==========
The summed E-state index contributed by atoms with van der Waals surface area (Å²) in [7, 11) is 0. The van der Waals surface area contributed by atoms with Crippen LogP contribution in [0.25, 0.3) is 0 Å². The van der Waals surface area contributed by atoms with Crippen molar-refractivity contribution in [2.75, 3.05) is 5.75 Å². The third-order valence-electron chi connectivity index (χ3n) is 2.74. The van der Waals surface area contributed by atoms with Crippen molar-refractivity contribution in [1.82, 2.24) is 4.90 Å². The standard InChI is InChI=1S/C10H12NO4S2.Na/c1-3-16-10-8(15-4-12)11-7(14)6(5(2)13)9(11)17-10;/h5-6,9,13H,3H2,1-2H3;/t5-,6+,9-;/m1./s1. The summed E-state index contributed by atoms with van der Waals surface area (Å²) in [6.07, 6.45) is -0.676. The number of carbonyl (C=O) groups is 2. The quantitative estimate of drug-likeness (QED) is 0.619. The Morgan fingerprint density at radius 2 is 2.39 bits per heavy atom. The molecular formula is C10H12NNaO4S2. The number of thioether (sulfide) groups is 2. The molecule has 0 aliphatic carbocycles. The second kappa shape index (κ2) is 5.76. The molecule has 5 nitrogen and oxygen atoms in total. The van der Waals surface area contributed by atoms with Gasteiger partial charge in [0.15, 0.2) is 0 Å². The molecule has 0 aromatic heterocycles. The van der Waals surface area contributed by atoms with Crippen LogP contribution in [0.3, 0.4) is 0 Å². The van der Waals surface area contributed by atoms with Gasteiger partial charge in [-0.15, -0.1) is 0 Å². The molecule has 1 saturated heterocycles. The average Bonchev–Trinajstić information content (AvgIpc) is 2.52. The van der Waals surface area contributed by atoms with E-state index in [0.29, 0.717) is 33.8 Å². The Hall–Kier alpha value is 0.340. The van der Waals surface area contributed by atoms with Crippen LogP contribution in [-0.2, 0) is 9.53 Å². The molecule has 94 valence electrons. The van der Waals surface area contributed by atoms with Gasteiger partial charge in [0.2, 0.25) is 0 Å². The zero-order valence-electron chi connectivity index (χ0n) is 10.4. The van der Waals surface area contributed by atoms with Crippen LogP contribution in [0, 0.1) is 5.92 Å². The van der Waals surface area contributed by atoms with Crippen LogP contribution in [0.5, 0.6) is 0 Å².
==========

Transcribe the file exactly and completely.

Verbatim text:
The summed E-state index contributed by atoms with van der Waals surface area (Å²) in [7, 11) is 0. The van der Waals surface area contributed by atoms with Crippen LogP contribution in [0.25, 0.3) is 0 Å². The van der Waals surface area contributed by atoms with Crippen molar-refractivity contribution in [2.75, 3.05) is 5.75 Å². The third-order valence-electron chi connectivity index (χ3n) is 2.74. The van der Waals surface area contributed by atoms with Crippen molar-refractivity contribution in [1.82, 2.24) is 4.90 Å². The standard InChI is InChI=1S/C10H12NO4S2.Na/c1-3-16-10-8(15-4-12)11-7(14)6(5(2)13)9(11)17-10;/h5-6,9,13H,3H2,1-2H3;/t5-,6+,9-;/m1./s1. The summed E-state index contributed by atoms with van der Waals surface area (Å²) in [6.07, 6.45) is -0.676. The number of carbonyl (C=O) groups is 2. The quantitative estimate of drug-likeness (QED) is 0.619. The Morgan fingerprint density at radius 2 is 2.39 bits per heavy atom. The molecular formula is C10H12NNaO4S2. The number of thioether (sulfide) groups is 2. The molecule has 0 aliphatic carbocycles. The second kappa shape index (κ2) is 5.76. The molecule has 5 nitrogen and oxygen atoms in total. The van der Waals surface area contributed by atoms with Gasteiger partial charge in [0.15, 0.2) is 0 Å². The molecule has 0 aromatic heterocycles. The van der Waals surface area contributed by atoms with Crippen LogP contribution in [0.3, 0.4) is 0 Å². The van der Waals surface area contributed by atoms with Gasteiger partial charge in [-0.15, -0.1) is 0 Å². The molecule has 1 saturated heterocycles. The average Bonchev–Trinajstić information content (AvgIpc) is 2.52. The van der Waals surface area contributed by atoms with E-state index in [0.29, 0.717) is 33.8 Å². The Hall–Kier alpha value is 0.340. The van der Waals surface area contributed by atoms with Crippen LogP contribution in [-0.2, 0) is 9.53 Å². The molecule has 94 valence electrons. The van der Waals surface area contributed by atoms with Gasteiger partial charge in [0.2, 0.25) is 0 Å². The zero-order valence-electron chi connectivity index (χ0n) is 10.4. The van der Waals surface area contributed by atoms with Crippen LogP contribution in [0, 0.1) is 5.92 Å². The van der Waals surface area contributed by atoms with Crippen LogP contribution in [0.5, 0.6) is 0 Å².